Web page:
What is vaping?
When e-cigarettes first hit the market in late 2000, they were believed to be a safer alternative to tobacco cigarettes, but now there is evidence to the contrary. According to the Centers for Disease Control (CDC) up to 530 instances of a new lung disease possibly linked to the devices as well as 8 deaths have been reported this week. Vaping, it turns out, is deadly. It’s also addictive. Vaping with a JUUL can be as dangerous as smoking a pack of cigarettes a day. When you vape, you inhale liquid (or e-juice) from a cartridge attached to the vaping device. In addition to nicotine, that liquid can contain dozens of other chemical ingredients and flavorings.
Kids and teenagers have been especially attracted to vaping, thanks in part to attractive flavors like bubble gum, mango, and mint. Vape use in high school students rose by 900 percent between 2011 and 2015, according to the U.S. Surgeon General.
Quitting vaping can be difficult, just like trying to stop smoking. There are some immediate, though often temporary, negative impacts. The positive ones soon outpace the negative, however. Read on to learn exactly what happens in your body the minute you stop vaping.
Your breathing may improve, too: “The two key ingredients in an e-cigarette—propylene glycol and vegetable glycerin—produce chemicals when heated that are detrimental to your respiratory tract,” says Caleb Backe, a certified health and wellness expert for Maple Holistics. “When you quit vaping, you should find that your breathing becomes less labored and your airflow is clearer.”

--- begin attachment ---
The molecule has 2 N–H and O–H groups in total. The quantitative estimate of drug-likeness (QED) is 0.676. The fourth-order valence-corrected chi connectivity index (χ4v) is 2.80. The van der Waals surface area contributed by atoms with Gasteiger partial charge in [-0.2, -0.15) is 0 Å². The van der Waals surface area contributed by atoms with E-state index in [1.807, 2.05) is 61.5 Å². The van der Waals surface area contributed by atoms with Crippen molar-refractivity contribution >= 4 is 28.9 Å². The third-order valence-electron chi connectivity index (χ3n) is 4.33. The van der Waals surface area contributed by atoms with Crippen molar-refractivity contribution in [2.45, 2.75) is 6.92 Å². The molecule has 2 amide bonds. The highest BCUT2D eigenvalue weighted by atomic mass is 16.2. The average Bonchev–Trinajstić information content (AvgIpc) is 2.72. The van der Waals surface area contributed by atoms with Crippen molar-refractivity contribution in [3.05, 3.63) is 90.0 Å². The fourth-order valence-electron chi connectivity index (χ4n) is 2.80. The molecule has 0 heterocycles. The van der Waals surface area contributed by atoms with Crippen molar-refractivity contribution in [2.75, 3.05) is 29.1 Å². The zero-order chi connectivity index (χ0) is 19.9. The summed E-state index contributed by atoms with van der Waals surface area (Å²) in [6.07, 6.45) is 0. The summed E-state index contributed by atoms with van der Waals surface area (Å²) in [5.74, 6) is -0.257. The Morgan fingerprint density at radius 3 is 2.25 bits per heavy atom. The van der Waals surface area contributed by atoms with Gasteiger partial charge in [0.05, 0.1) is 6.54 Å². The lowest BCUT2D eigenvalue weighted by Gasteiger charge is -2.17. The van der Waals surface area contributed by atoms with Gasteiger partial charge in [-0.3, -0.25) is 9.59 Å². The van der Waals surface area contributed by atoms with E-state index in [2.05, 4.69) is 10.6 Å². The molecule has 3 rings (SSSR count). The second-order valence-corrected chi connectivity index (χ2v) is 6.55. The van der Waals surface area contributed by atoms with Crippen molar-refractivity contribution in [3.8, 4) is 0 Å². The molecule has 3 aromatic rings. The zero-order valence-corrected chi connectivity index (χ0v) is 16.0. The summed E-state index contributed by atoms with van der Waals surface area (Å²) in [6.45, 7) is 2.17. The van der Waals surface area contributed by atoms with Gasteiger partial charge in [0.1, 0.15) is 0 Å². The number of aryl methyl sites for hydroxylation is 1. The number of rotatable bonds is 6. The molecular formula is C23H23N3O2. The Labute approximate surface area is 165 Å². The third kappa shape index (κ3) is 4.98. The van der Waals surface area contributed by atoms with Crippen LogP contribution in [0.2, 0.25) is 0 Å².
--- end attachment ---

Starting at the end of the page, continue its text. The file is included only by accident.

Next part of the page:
A few hours later: Nicotine withdrawals
Nicotine is addictive, and you may experience some minor and temporary symptoms. “Acute nicotine withdrawal symptoms can be psychological and physical,” says Dr. Djordjevic. The psychological symptoms can include cravings for nicotine, mood swings, trouble concentrating, irritability, and anxiety, he says. Physical symptoms include “headaches, sweating, tremors, insomnia, increased appetite, abdominal cramps, and constipation,” Dr. Djordjevic says.
These are the first effects you’re likely to feel, often within four to 24 hours after quitting. These effects will peak around day three, Dr. Djordjevic says, “and gradually decrease during the following three to four weeks. So it will take around a month to break the habit.” If you think smoking e-cigarettes is healthy, these silent ways vaping impact your body may surprise you.
Three days later: Nicotine is out of the body
“You can have withdrawal symptoms of nicotine in the form of a headache, sweating, abdominal cramping, or nicotine cravings,” says Osita Onugha, MD, thoracic surgeon and director of thoracic surgery research and surgical innovation lab at John Wayne Cancer Institute at Providence Saint John’s Health Center in Santa Monica, CA.
One month later: Lungs begin to show how much healthier they are
This content was originally published here.